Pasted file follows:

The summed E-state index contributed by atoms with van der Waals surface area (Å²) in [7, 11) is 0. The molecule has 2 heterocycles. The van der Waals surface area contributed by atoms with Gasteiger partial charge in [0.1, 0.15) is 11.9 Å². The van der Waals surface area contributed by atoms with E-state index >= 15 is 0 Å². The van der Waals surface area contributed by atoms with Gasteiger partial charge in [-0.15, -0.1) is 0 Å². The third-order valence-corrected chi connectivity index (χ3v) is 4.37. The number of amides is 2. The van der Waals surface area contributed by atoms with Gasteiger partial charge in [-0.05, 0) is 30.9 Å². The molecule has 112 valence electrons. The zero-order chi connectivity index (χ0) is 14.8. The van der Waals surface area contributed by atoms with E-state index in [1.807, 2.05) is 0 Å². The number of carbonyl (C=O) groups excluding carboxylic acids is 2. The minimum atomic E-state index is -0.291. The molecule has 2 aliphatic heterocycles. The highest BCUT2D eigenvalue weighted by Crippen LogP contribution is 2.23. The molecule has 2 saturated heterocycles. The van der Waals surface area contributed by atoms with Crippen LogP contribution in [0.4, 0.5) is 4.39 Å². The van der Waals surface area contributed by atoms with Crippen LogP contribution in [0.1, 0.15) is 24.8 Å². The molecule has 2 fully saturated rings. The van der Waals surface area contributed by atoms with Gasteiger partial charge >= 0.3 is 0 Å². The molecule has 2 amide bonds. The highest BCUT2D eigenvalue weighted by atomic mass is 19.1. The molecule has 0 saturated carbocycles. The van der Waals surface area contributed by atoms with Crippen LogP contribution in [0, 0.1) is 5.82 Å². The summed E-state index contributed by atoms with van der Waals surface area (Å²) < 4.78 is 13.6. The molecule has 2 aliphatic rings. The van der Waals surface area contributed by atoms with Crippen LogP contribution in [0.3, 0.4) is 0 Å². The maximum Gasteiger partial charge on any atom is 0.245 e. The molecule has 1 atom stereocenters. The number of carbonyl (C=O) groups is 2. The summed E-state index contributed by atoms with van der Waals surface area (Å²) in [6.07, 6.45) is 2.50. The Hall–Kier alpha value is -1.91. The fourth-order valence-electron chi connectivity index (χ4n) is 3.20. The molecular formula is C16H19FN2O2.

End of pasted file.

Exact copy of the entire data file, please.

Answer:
The summed E-state index contributed by atoms with van der Waals surface area (Å²) in [7, 11) is 0. The molecule has 2 heterocycles. The van der Waals surface area contributed by atoms with Gasteiger partial charge in [0.1, 0.15) is 11.9 Å². The van der Waals surface area contributed by atoms with E-state index >= 15 is 0 Å². The van der Waals surface area contributed by atoms with Gasteiger partial charge in [-0.15, -0.1) is 0 Å². The third-order valence-corrected chi connectivity index (χ3v) is 4.37. The number of amides is 2. The van der Waals surface area contributed by atoms with Gasteiger partial charge in [-0.05, 0) is 30.9 Å². The molecule has 112 valence electrons. The zero-order chi connectivity index (χ0) is 14.8. The van der Waals surface area contributed by atoms with E-state index in [1.807, 2.05) is 0 Å². The number of carbonyl (C=O) groups excluding carboxylic acids is 2. The minimum atomic E-state index is -0.291. The molecule has 2 aliphatic heterocycles. The highest BCUT2D eigenvalue weighted by Crippen LogP contribution is 2.23. The molecule has 2 saturated heterocycles. The van der Waals surface area contributed by atoms with Crippen LogP contribution in [0.4, 0.5) is 4.39 Å². The van der Waals surface area contributed by atoms with Crippen LogP contribution in [0.1, 0.15) is 24.8 Å². The molecule has 2 fully saturated rings. The van der Waals surface area contributed by atoms with Gasteiger partial charge >= 0.3 is 0 Å². The molecule has 2 amide bonds. The highest BCUT2D eigenvalue weighted by atomic mass is 19.1. The molecule has 0 saturated carbocycles. The van der Waals surface area contributed by atoms with Crippen LogP contribution in [0, 0.1) is 5.82 Å². The summed E-state index contributed by atoms with van der Waals surface area (Å²) < 4.78 is 13.6. The molecule has 2 aliphatic rings. The van der Waals surface area contributed by atoms with Crippen LogP contribution in [0.3, 0.4) is 0 Å². The maximum Gasteiger partial charge on any atom is 0.245 e. The molecule has 1 atom stereocenters. The number of carbonyl (C=O) groups is 2. The summed E-state index contributed by atoms with van der Waals surface area (Å²) in [6.07, 6.45) is 2.50. The Hall–Kier alpha value is -1.91. The fourth-order valence-electron chi connectivity index (χ4n) is 3.20. The molecular formula is C16H19FN2O2.